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The Portsmouth Poet Laureate Program
is dedicated to building community through poetry by appointing and supporting an outstanding local poet as Poet Laureate for the city, sponsoring events that feature area poets and authors from outside the New Hampshire Seacoast, and encouraging a love of poetry among people of all ages.

The Portsmouth Poet Laureate Program presents a variety of events throughout the year: readings, celebrations, publications. These events are announced in the Portsmouth Herald and our eNews letter. Click below to sign up for it. And check us out on Facebook!

    Sign up for PPLP eNews
   

June Poetry Hoot:

Maxine Silverman and Ellen Taylor

Wednesday June 1st!

Maxine Silverman is the author of four chapbooks: "Survival Song," "Red Delicious" (in Desire Path, inaugural volume of the Quartet Series from Toadlily Press), "52 Ways of Looking," and "Transport of the Aim," a garland of poems on the lives of Emily Dickinson, Thomas Wentworth Higginson and Celia Thaxter.
     Maxine Silverman’s newest book, "Palimpsest," explores the poet's fascination with the ways our earliest landscapes (physical or emotional) shadow us, remaining with us always. 

Ellen Taylor has published three books of poetry, "Humming to Snails," "Floating," and most recently, "Compass Rose." She chairs the Maine Plunkett Poetry Festival each spring, and co-chairs Writers in the Round, a writing retreat for poets and Songwriters on Star Island, each September. She lives in Appleton, Maine.
     Ellen Taylor studied language and literacy at Harvard University, and is Professor of English at the University of Maine at Augusta. She was given the Distinguished Scholar Award, and was a Fulbright Scholar to Slovenia in 2015.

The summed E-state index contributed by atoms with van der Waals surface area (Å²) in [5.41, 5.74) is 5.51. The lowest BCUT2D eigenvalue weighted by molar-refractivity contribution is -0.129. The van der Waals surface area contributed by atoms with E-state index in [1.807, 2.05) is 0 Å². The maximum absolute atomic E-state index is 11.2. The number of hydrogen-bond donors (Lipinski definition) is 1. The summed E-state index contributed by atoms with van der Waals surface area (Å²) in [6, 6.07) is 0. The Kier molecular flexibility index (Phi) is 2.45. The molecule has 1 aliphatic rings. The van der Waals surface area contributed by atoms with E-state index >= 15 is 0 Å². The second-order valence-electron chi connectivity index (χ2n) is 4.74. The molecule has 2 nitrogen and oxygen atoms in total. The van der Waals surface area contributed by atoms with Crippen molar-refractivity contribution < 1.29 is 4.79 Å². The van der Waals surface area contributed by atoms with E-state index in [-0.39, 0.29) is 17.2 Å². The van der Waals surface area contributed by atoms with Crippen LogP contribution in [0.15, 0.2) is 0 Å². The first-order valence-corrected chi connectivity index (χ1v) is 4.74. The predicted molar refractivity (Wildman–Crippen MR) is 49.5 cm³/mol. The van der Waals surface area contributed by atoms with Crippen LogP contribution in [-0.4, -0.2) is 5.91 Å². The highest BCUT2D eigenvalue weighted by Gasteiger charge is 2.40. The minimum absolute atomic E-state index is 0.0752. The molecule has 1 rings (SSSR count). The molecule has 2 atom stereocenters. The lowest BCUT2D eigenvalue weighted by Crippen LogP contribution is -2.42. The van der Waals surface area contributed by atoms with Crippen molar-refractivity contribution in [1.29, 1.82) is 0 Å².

Plan to attend what figures to be a terrific season ending Hoot!



KatieTowler on Virginia Prescott's
"Word of Mouth" NHPR podcast

After her book launch at 3S Artspace author Katie Towler has been doing readings and signings around the region. One of her stops was with Virginia Prescott's "Word of Mouth" radio program.
   We are huge fans of Katie's memoir. If you missed the 3S launch event (and if you didn't) here's an opportunity to hear Katie discuss her work in a fine interview by Virginia Prescott.
   The podcast includes a brief audio excerpt (which we didn't no existed) of Robert reading his Prescott Park posted poem.
   The podcast is 14 minutes. Worth it. ~Ed.


See our YouTube video

on how the PPLP

came to be

 

 

One of the closing efforts on PPLP's behalf by Ninth Poet Laureate Kimberly Cloutier Green was to organize a panel discussion on the history and origins of the PPLP. With Nancy Moore Hill's passing this became a clear and important need on our part:  to capture our own history.

   The discussion was recorded at PPMtv's Portsmouth studio, edited by Bill Humphreys, and  is now on YouTube! It features four women who were there at the get-go.

   The program is historic. It is the definitive discussion of how Nancy Moore Hill and compantriots dreamed up the PPLP and made it (us!) happen.

   We hope to find a local venue, like the Library (?) for a dedicated showing of the film, but if you don't want to wait you can view it now.

 

Letter from the Laureate: Update from Kate

 

In early May, I became the tenth poet laureate of Portsmouth. Although I do not go around with an laurel wreath on my head, I feel so honored. This first year I have learned how meaningful working with a committee can be. I want to thank the PPLP Board members for teaching me and helping me fulfill this role well.

Poems for Peace - a poetry program for schools
    
As my Poems for Peace vision unfolded, we started with a letter to school districts associated with all the communities from which our poet laureate program draws nominations. We thought: if the community is eligible for the laureateship, perhaps they might want to take advantage of our Poems for Peace classroom=based program. They did.